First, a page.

doi:10.1113/jphysiol.2013.255943
PMCID: PMC3764642  PMID: 23753527
13.  Neural changes accompanying tinnitus following unilateral acoustic trauma in the guinea pig 
The European Journal of Neuroscience  2014;40(2):2427-2441.
Animal models of tinnitus allow us to study the relationship between changes in neural activity and the tinnitus percept. Here, guinea pigs were subjected to unilateral noise trauma and tested behaviourally for tinnitus 8 weeks later. By comparing animals with tinnitus with those without, all of which were noise-exposed, we were able to identify changes unique to the tinnitus group. Three physiological markers known to change following noise exposure were examined: spontaneous firing rates (SFRs) and burst firing in the inferior colliculus (IC), evoked auditory brainstem responses (ABRs), and the number of neurons in the cochlear nucleus containing nitric oxide synthase (NOS). We obtained behavioural evidence of tinnitus in 12 of 16 (75%) animals. Both SFRs and incidences of burst firing were elevated in the IC of all noise-exposed animals, but there were no differences between tinnitus and no-tinnitus animals. There were significant decreases in ipsilateral ABR latencies in tinnitus animals, contrary to what might be expected with a small hearing loss. Furthermore, there was an ipsilateral–contralateral asymmetry in NOS staining in the ventral cochlear nucleus (VCN) that was only apparent in tinnitus animals. Tinnitus animals had a significantly greater number of NOS-containing neurons on the noise-exposed side, whereas no-tinnitus animals did not. These data suggest that measuring NOS in the VCN and recording ABRs supplement behavioural methods for confirming tinnitus in animals, and that nitric oxide is involved in plastic neural changes associated with tinnitus.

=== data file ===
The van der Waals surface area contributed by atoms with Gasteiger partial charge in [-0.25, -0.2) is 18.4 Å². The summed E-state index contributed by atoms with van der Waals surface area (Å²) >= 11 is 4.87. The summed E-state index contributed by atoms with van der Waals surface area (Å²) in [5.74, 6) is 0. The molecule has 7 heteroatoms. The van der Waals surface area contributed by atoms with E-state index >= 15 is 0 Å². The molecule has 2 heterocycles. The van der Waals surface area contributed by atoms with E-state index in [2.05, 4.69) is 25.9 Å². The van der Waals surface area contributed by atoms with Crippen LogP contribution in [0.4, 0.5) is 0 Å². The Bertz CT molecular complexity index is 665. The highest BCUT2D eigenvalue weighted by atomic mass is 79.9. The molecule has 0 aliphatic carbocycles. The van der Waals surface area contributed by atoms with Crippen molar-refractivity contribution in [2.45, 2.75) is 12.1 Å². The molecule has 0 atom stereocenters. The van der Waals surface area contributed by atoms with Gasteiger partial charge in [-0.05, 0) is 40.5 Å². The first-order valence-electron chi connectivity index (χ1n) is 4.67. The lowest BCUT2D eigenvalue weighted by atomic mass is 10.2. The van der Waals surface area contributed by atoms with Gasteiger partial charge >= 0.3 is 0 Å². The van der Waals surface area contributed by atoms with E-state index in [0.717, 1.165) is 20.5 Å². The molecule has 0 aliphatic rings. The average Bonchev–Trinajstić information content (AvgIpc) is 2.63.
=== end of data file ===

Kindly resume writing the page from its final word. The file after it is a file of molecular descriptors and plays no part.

doi:10.1111/ejn.12580
PMCID: PMC4215599  PMID: 24702651
auditory; behaviour; electrophysiology; inferior colliculus; nitric oxide synthase

Results 1-13 (13)